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Intel’s Optane SSD 905P is a follow-on to the Intel Optane SSD 900P we reviewed earlier this year. If you read that review, you already know about the ridiculously long claimed lifespan of Intel’s Optane memory. I'm talking petabytes written rather than terabytes regular NAND SSDs claim.
The 905P is also faster than the 900P and beats the pants off of any single M.2 PCIe/NVMe drive in threaded and small file performance. The downside? It’s really, really expensive.
Design and specs
Before I get to the specs, more on that price. The 960GB PCIe 3.0, x4 add-in card version of the 905P that I tested has a list price of a cool $1,300. The 1TB Samsung 970 Pro, a most worthy drive in its own right, costs less than $400.
There are other versions of the 905P, namely a lower-capacity 480GB (available on Amazon) and a higher-capacity 1.5GB (list price $2,200), though I couldn’t find the latter online. All three capacities are also available (or will be) in a 2.5-inch form factor with a U.2 interface (formerly known as SFF-8639) with an adapter cable that runs to your m.2 slot. Also announced is a M.2/22110 (22 mm wide, 110 mm long) 380 GB version of the drive that won’t be available until November 2018.
The 905P uses Intel’s Optane non-volatile memory on board, which in turn uses the NVMe protocol for passing data back and forth with your computer. There’s not a lot we can tell you about Optane, other than it uses the company’s 3D XPoint technology. Intel is mum as to the technical details.
As the 2.5-inch and M.2 Optane drives we’ve tested so far are fast readers, but mediocre (for NVMe) writers, we assume that Intel is using some sort of RAID or other trickery to increase the 905P’s write performance. We tested only the 960GB version, and the performance of the smaller capacities might not be as fast.
There’s a large, finned, black heat sink covering the entire board, as well as blue LED lighting. The drive carries a 5-year warranty, however, that’s voided if used in a “multi-user, multi-CPU, data center environment.” Okay.
Intel has thoughtfully come up with a new way to describe longevity in saying that the 905P is good for 10 full drive writes a day. If that’s 10 writes per day for the five years of the warranty, you’re talking about an endurance rating of around 1.75 PBW or PetaBytes Written, or 1,750 TBW (TeraBytes Written), which has been the normal metric the last few years. 1.75 PBW is probably more data than most users will write in their lifetime. Okay, users that are already adults, anyway...
Though it’s not quite as fast as the Samsung 970 Pro when it comes to sustained throughput, the 905P absolutely rocks when it comes to multi-threaded, multi-queued performance.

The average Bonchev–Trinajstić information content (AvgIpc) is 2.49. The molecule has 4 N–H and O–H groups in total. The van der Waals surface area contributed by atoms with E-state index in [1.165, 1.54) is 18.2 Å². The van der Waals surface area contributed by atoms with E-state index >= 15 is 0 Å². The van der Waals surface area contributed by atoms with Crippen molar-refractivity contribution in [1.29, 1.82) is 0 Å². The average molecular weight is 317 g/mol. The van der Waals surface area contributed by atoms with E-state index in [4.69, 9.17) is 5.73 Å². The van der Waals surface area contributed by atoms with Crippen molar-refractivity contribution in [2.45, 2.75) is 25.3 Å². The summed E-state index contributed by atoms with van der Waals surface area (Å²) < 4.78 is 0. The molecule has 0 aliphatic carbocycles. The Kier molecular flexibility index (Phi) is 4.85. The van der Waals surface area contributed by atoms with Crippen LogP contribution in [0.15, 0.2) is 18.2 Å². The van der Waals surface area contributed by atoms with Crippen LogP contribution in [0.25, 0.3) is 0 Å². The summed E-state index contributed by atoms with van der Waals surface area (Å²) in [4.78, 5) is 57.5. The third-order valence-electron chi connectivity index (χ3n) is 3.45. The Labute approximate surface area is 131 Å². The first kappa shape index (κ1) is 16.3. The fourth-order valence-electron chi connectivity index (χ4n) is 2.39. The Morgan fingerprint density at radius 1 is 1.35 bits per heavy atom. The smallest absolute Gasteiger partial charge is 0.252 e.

Below are the CrystalDiskMark numbers (the Intel 905P is in red, the Samsung 970 Pro, blue). Impressive. Random write is small file performance, sequential is large file or sustained write performance.
AS SSD rated the 905P as slower than the Samsung 970 Pro in sustained throughput, and this test is far more sanguine about the actual speeds.
On the other hand, AS SSD showed the 905P can locate files far quicker (seek) and handle small files significantly better than the Samsung 970 Pro.
Our copy tests also showed that the 905P was a bit slower than the 970 Pro with sustained throughput, but faster with our 48GB group of smaller files and folders. Both drives are very fast, but the 905P will come into its own in multi-access situations.
Money no object...
If money weren’t an issue, the Intel 905P is the drive I’d use in my system. The performance is great, and the promised longevity parlays into a sense of security other drives don’t quite provide. It’s quite simply the best thing out there.
But in the real world, where people actually work for money, I would have to say “Nay, nay...” It’s debatable whether even the 970 Pro is worth the money when there are very fast alternatives, such as WD’s NVMe Black available for $100 less.
Intel Optane SSD 905P
The Intel SSD 905P is one of the fastest NVMe drives we've tested, and one of the most expensive. But that's because it's rated to be very durable. If you write a lot of data, that's a selling point worth considering.
- Excellent overall performance
- Exceptional small file, queued, and threaded performance
- Incredible longevity (claimed)
- Extremely expensive
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